This bookmark-sized microscope can be assembled in minutes, includes no mechanical moving parts, packs in a flat configuration, is extremely rugged and can be incinerated after to safely dispose of infectious biological samples. With minor optics modifications, the microscope can be designed for brightfield, multi-flourescence or projection microscopy, or specialized to identify specific pathogens.

More information:,

Viver no espaço: o sonho de qualquer astronauta Falar Global - CMTV

Magnificent Monday: A Motley of Social Posters for Lifelong Learners

An article by 



Magnificent Monday: A Motley of Social Posters for Lifelong Learners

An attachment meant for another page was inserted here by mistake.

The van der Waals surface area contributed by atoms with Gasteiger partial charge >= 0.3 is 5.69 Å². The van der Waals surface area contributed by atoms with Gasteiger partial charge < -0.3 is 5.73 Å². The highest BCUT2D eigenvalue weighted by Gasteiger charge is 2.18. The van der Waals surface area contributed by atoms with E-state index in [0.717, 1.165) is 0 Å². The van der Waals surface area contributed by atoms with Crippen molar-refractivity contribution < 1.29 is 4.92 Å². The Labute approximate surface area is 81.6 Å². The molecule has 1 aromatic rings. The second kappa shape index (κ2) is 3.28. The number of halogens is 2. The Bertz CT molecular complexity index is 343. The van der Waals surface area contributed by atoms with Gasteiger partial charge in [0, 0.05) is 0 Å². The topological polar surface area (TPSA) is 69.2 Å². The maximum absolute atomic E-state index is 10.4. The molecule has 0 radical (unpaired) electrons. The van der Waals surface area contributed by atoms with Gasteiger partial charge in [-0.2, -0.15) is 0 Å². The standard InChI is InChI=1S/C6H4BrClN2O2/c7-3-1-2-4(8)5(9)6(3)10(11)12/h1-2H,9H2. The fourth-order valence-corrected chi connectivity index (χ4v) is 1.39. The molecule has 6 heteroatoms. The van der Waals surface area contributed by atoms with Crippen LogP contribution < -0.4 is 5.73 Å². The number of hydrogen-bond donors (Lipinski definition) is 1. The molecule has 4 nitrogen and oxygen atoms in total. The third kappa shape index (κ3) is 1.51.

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Remixing Shakespeare: 20+ Ideas and Student iPad Projects

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20 collaborative Google Apps activities for schools

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10 Good iPad Book Creator Apps to Use with Your Students ~ Educational Technology and Mobile Learning

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700 iPad Lessons Pinned HERE!!!

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Saturday, 8 March 2014

Celebrating Women Entrepreneurship With Julia Hartz and Daphne Koller | Heather Hummel

"This post is coauthored with Charu Sharma (@charu1603), startup entrepreneur and author of a forthcoming book on women entrepreneurship.